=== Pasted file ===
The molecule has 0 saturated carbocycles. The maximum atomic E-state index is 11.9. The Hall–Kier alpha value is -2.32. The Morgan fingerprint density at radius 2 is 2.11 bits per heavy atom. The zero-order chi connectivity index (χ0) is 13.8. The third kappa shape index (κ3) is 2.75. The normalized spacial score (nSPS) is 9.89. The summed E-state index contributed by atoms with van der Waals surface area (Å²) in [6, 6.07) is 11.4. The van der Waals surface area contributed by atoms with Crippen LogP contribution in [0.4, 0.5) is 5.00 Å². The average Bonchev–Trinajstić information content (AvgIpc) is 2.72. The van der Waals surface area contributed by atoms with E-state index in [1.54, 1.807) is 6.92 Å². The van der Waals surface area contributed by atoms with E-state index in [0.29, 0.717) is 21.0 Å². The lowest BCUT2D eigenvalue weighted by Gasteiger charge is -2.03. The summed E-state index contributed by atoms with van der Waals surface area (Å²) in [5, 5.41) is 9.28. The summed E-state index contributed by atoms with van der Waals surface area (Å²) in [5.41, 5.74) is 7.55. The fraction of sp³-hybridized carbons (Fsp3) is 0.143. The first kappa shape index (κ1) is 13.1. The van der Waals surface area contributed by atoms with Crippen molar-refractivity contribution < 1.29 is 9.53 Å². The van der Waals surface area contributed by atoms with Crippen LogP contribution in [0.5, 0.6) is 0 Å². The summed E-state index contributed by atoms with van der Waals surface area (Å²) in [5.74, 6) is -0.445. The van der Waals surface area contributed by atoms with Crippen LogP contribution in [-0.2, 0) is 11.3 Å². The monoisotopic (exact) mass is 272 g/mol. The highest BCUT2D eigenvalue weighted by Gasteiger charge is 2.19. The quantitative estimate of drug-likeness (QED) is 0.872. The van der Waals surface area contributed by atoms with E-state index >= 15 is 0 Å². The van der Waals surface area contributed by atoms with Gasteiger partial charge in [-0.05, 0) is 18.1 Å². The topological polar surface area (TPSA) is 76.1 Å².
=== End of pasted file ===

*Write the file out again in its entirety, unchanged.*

The molecule has 0 saturated carbocycles. The maximum atomic E-state index is 11.9. The Hall–Kier alpha value is -2.32. The Morgan fingerprint density at radius 2 is 2.11 bits per heavy atom. The zero-order chi connectivity index (χ0) is 13.8. The third kappa shape index (κ3) is 2.75. The normalized spacial score (nSPS) is 9.89. The summed E-state index contributed by atoms with van der Waals surface area (Å²) in [6, 6.07) is 11.4. The van der Waals surface area contributed by atoms with Crippen LogP contribution in [0.4, 0.5) is 5.00 Å². The average Bonchev–Trinajstić information content (AvgIpc) is 2.72. The van der Waals surface area contributed by atoms with E-state index in [1.54, 1.807) is 6.92 Å². The van der Waals surface area contributed by atoms with E-state index in [0.29, 0.717) is 21.0 Å². The lowest BCUT2D eigenvalue weighted by Gasteiger charge is -2.03. The summed E-state index contributed by atoms with van der Waals surface area (Å²) in [5, 5.41) is 9.28. The summed E-state index contributed by atoms with van der Waals surface area (Å²) in [5.41, 5.74) is 7.55. The fraction of sp³-hybridized carbons (Fsp3) is 0.143. The first kappa shape index (κ1) is 13.1. The van der Waals surface area contributed by atoms with Crippen molar-refractivity contribution < 1.29 is 9.53 Å². The van der Waals surface area contributed by atoms with Crippen LogP contribution in [0.5, 0.6) is 0 Å². The summed E-state index contributed by atoms with van der Waals surface area (Å²) in [5.74, 6) is -0.445. The van der Waals surface area contributed by atoms with Crippen LogP contribution in [-0.2, 0) is 11.3 Å². The monoisotopic (exact) mass is 272 g/mol. The highest BCUT2D eigenvalue weighted by Gasteiger charge is 2.19. The quantitative estimate of drug-likeness (QED) is 0.872. The van der Waals surface area contributed by atoms with E-state index >= 15 is 0 Å². The van der Waals surface area contributed by atoms with Gasteiger partial charge in [-0.05, 0) is 18.1 Å². The topological polar surface area (TPSA) is 76.1 Å².